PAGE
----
For arguments sake, let's say that there are two categories as far as 'forgotten' music goes. Category A, goes along the lines of, say, a no.38 hit; an appearance on the Old Grey Whistle Test; a troubled lead singer that did the soundtrack to that abysmal nineties film; an acclaimed album pushed its way into top 100 lists across the blogosphere. Category B, on the other hand, is the one to separate the knobbly-kneed cult figures from the true definition of forgotten; the band in question have to have recorded one album (without being told by the record company they were doing so) which now goes for one and a half grand on eBay. If that's the basis for the distinction, then sixties girl group Honey Ltd. fall into the latter category quite comfortably.

It's a familiar enough yarn - the promising, fresh-faced teens are taken under the wing of a mentor who recognises the potential (singer-songwriter-producer-psychedelic cowboy Lee Hazlewood in this case), they get caught up in a whirlwind of publicity, they record a poorly selling album and they disintegrate. But sweeping aside the mythology and overlooking the band's short (often depressing) story, are there some real forgotten classics on the album?

Getting it out of the way first - Honey Ltd: The Complete LHI Recordings isn't breaking barriers decades after its original release like the Smile Sessions came damn close to in 2011. There's no real flow, and no defining concept to be found (aside from psychedelia, and perhaps a general feeling of anti-war). The ill-fated album was recorded by the girls thinking they were just in the studio to record a bunch of singles - the 3 and a half minute 'Silk 'n' Honey' is the longest track on here.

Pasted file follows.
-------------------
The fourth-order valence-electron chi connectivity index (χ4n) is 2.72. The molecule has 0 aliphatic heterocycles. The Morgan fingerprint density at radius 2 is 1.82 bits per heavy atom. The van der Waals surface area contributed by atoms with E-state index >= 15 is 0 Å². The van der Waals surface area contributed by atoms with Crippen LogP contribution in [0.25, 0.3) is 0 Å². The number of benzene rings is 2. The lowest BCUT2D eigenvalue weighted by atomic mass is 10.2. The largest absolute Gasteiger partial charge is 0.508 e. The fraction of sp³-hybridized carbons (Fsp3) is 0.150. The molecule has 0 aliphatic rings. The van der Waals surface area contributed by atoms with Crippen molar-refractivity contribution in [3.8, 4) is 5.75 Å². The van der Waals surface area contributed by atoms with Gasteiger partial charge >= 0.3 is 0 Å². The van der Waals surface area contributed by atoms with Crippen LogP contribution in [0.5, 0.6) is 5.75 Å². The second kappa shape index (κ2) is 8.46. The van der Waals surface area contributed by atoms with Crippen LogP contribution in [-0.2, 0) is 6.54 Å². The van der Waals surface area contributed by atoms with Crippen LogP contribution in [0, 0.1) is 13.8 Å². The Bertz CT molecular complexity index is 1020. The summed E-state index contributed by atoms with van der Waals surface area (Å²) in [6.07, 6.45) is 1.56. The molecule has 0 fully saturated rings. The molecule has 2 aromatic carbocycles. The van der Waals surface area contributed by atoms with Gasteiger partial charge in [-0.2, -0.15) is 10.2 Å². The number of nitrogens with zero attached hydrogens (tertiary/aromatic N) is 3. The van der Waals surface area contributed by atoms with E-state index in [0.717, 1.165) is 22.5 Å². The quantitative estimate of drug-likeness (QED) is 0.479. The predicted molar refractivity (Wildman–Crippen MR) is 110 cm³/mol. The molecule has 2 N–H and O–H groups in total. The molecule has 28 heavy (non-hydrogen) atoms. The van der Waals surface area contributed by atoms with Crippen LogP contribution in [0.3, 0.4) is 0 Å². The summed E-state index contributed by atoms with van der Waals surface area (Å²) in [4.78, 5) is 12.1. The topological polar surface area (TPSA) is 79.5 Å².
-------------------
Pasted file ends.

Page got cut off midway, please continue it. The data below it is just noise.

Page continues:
It's also little disappointing to ponder what some of the songs could have been, 'Tomorrow Your Heart' demonstrating a prime example. The harmonies in the intro are hypnotic almost to the point of unsettling, and then it suddenly blossoms for the chorus, into a triumphant proto-riot grrl shout. There's room for the song to evolve, and the anticipation is right there, but it just ends with a lazy fade-out.

Lyrically, The Complete Recordings toes the line between heart wrenching and plastic paisley, particularly on the likes of 'Warrior' - "His country has called him in a time of desperate need/we must kill more people, strong men are what we need." David Byrne once said that "the better the singer's voice, the harder it is to believe what they're saying." Perhaps Honey Ltd were just too good for subjects as touchy as the Vietnam war.

But as easy as it is to criticise such a release, it's impossible to overlook the beauty of the songs. The vocals in 'I've got your Man' have a sly allure, casually sifting between honeyed and wild, while an acoustic guitar hungrily thrashes in the background. 'For Your Mind' has a wonderful, swaggering Motown rhythm, and album highlight 'Silk 'n' Honey' practically oozes amber and drips with harmony. Although the band were capable of playing instruments, prolific session musician outfit The Wrecking Crew make up the instrumentation on the album side of the recordings. The musicians are a perfect fit for the group, particularly the wandering grooves of bassist Carol Kaye. Rock standard 'Louie Louie' makes an appearance too, and it gets a slow burning funk treatment from the group. 'Eli's Coming' and 'Silver Needles and Golden Threads' mark a slightly more sharp and perhaps less dated production sound from prolific TV theme writer Mike Post, but in all cases, the efforts of the girl's songwriting shine through like their angelic vocal melodies.

Comparisons of the Ronettes and the Supremes are bound to crop up in the wake of this release, but to be brutally honest, it's a bit of an insult to state such claims. Honey Ltd were excellent songwriters in their own right, and not the showgirl dolls that their record company mistook them for towards the end of the band's life. Honey Ltd: The Complete LHI Recordings is a fantastic pop record, perhaps the best re-release we can expect this year, and maybe now in more enlightened times we can appreciate what the group managed to achieve.